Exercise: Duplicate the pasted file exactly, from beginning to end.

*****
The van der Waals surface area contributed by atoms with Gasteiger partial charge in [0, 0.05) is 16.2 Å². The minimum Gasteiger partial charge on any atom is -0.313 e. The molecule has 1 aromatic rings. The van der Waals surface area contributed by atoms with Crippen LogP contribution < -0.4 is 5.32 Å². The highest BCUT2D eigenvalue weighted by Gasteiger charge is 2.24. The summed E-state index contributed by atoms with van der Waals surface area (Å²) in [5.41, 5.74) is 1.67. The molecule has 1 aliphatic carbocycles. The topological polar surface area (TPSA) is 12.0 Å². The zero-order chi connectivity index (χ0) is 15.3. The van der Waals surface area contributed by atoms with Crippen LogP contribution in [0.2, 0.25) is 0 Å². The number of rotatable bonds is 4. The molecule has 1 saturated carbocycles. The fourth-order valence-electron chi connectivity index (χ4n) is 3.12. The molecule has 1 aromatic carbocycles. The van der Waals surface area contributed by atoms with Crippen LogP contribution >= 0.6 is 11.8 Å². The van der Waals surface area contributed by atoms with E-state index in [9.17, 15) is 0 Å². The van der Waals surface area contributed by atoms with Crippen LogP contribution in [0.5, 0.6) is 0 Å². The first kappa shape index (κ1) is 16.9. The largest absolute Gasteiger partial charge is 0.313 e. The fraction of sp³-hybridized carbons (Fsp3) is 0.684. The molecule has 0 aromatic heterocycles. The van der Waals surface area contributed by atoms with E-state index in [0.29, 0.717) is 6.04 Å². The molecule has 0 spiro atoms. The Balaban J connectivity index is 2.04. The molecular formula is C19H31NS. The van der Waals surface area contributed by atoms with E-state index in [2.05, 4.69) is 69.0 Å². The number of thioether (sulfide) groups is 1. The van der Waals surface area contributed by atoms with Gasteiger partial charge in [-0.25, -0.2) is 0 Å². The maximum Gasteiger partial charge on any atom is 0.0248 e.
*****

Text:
The van der Waals surface area contributed by atoms with Gasteiger partial charge in [0, 0.05) is 16.2 Å². The minimum Gasteiger partial charge on any atom is -0.313 e. The molecule has 1 aromatic rings. The van der Waals surface area contributed by atoms with Crippen LogP contribution < -0.4 is 5.32 Å². The highest BCUT2D eigenvalue weighted by Gasteiger charge is 2.24. The summed E-state index contributed by atoms with van der Waals surface area (Å²) in [5.41, 5.74) is 1.67. The molecule has 1 aliphatic carbocycles. The topological polar surface area (TPSA) is 12.0 Å². The zero-order chi connectivity index (χ0) is 15.3. The van der Waals surface area contributed by atoms with Crippen LogP contribution in [0.2, 0.25) is 0 Å². The number of rotatable bonds is 4. The molecule has 1 saturated carbocycles. The fourth-order valence-electron chi connectivity index (χ4n) is 3.12. The molecule has 1 aromatic carbocycles. The van der Waals surface area contributed by atoms with Crippen LogP contribution >= 0.6 is 11.8 Å². The van der Waals surface area contributed by atoms with E-state index in [9.17, 15) is 0 Å². The van der Waals surface area contributed by atoms with Crippen LogP contribution in [0.5, 0.6) is 0 Å². The first kappa shape index (κ1) is 16.9. The largest absolute Gasteiger partial charge is 0.313 e. The fraction of sp³-hybridized carbons (Fsp3) is 0.684. The molecule has 0 aromatic heterocycles. The van der Waals surface area contributed by atoms with E-state index in [0.29, 0.717) is 6.04 Å². The molecule has 0 spiro atoms. The Balaban J connectivity index is 2.04. The molecular formula is C19H31NS. The van der Waals surface area contributed by atoms with E-state index in [2.05, 4.69) is 69.0 Å². The number of thioether (sulfide) groups is 1. The van der Waals surface area contributed by atoms with Gasteiger partial charge in [-0.25, -0.2) is 0 Å². The maximum Gasteiger partial charge on any atom is 0.0248 e.